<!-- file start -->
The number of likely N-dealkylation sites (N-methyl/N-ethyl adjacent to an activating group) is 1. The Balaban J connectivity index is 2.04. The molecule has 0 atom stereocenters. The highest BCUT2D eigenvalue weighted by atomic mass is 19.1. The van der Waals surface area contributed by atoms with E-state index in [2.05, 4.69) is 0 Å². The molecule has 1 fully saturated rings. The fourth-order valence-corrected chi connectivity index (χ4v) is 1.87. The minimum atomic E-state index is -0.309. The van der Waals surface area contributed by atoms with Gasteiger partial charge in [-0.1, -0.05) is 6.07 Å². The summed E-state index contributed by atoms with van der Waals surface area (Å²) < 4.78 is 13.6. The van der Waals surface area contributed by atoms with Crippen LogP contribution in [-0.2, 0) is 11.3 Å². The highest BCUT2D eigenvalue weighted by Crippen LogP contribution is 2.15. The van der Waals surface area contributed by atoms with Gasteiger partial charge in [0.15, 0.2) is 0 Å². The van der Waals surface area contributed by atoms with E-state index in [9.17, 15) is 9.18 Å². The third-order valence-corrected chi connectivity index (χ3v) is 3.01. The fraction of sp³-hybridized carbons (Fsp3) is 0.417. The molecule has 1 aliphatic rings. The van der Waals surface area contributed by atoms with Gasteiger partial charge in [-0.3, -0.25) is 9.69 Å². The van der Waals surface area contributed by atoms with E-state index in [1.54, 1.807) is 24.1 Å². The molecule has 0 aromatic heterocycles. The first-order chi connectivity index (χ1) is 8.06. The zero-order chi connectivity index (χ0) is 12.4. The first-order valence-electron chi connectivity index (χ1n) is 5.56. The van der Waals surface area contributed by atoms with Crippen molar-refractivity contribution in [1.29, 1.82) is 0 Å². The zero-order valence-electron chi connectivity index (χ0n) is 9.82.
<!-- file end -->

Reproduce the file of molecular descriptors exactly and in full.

The number of likely N-dealkylation sites (N-methyl/N-ethyl adjacent to an activating group) is 1. The Balaban J connectivity index is 2.04. The molecule has 0 atom stereocenters. The highest BCUT2D eigenvalue weighted by atomic mass is 19.1. The van der Waals surface area contributed by atoms with E-state index in [2.05, 4.69) is 0 Å². The molecule has 1 fully saturated rings. The fourth-order valence-corrected chi connectivity index (χ4v) is 1.87. The minimum atomic E-state index is -0.309. The van der Waals surface area contributed by atoms with Gasteiger partial charge in [-0.1, -0.05) is 6.07 Å². The summed E-state index contributed by atoms with van der Waals surface area (Å²) < 4.78 is 13.6. The van der Waals surface area contributed by atoms with Crippen LogP contribution in [-0.2, 0) is 11.3 Å². The highest BCUT2D eigenvalue weighted by Crippen LogP contribution is 2.15. The van der Waals surface area contributed by atoms with Gasteiger partial charge in [0.15, 0.2) is 0 Å². The van der Waals surface area contributed by atoms with E-state index in [9.17, 15) is 9.18 Å². The third-order valence-corrected chi connectivity index (χ3v) is 3.01. The fraction of sp³-hybridized carbons (Fsp3) is 0.417. The molecule has 1 aliphatic rings. The van der Waals surface area contributed by atoms with Gasteiger partial charge in [-0.3, -0.25) is 9.69 Å². The van der Waals surface area contributed by atoms with E-state index in [1.54, 1.807) is 24.1 Å². The molecule has 0 aromatic heterocycles. The first-order chi connectivity index (χ1) is 8.06. The zero-order chi connectivity index (χ0) is 12.4. The first-order valence-electron chi connectivity index (χ1n) is 5.56. The van der Waals surface area contributed by atoms with Crippen molar-refractivity contribution in [1.29, 1.82) is 0 Å². The zero-order valence-electron chi connectivity index (χ0n) is 9.82.